We went out just a bit before sundown and bounced around for a while. We saw a few elephants and then came upon about 120 buffalo. Later, we ran into a herd of about 500 impala. I'm told they don't generally gather in such numbers.

Again, with the low light and the point and shoot, not so much with the awesome wildlife pictures.

With the sun gone, we stopped to have a drink and listen to the night sounds -- The night birds. The bark of a troop of baboons warning the night that a leopard was on the move. The low rumble of lions calling to each other, gathering to start the hunt for the night. And, of course, the low, guttural laugh of a hippo.

On the way back to camp we went through a small river. It was only about 35 feet wide, but it was deeper than we thought.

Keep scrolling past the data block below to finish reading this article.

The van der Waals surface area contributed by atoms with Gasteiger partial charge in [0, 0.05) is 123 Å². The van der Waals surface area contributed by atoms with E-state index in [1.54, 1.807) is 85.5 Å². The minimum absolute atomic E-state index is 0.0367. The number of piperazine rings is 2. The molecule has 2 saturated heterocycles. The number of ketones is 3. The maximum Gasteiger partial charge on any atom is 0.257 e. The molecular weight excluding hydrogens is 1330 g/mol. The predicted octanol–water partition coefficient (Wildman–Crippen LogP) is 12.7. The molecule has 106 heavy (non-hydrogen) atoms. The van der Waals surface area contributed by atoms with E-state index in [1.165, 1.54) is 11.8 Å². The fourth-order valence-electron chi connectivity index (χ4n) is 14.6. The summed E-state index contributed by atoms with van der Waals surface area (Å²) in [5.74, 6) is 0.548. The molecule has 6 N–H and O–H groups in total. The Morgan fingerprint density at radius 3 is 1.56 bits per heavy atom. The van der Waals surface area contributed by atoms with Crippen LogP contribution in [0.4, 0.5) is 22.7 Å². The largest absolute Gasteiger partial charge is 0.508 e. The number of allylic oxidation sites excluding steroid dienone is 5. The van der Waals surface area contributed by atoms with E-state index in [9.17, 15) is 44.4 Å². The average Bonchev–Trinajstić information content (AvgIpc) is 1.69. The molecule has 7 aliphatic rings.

You can see a bit of the water that poured over the hood and into the driver's seat coming over as we headed in. We made it safely out, if just a little bit wet.

Sunday afternoon the camp managers planned to meet up with other lodge managers from up and down the river and the head of Conservation Lower Zambezi, a conservation and anti-poaching effort supported by the lodges.

We all met at a random spot along the river and had a picnic. It was pretty cool to just sit and listen to the stories and whatnot of a group of people that spend their lives in the Safari world.

Kerry, who runs Conservation Lower Zambezi, brought her 1 1/2 year old Scottish Terrier Scotch, seen below.

The dog is living on borrowed time. During the afternoon, Kerry told stories of Scotch fighting three cobras (and killing one), going after a leopard, biting the heels of passing baboons, falling into the river and being swept away. By the time Kerry got into her boat and caught up to him he was more than a kilometer downstream. He also tends to nip at passing branches as he rides in her truck with the window open. More than once she has noticed his sudden absence only to notice him in the rear view mirror hanging from a branch by his teeth.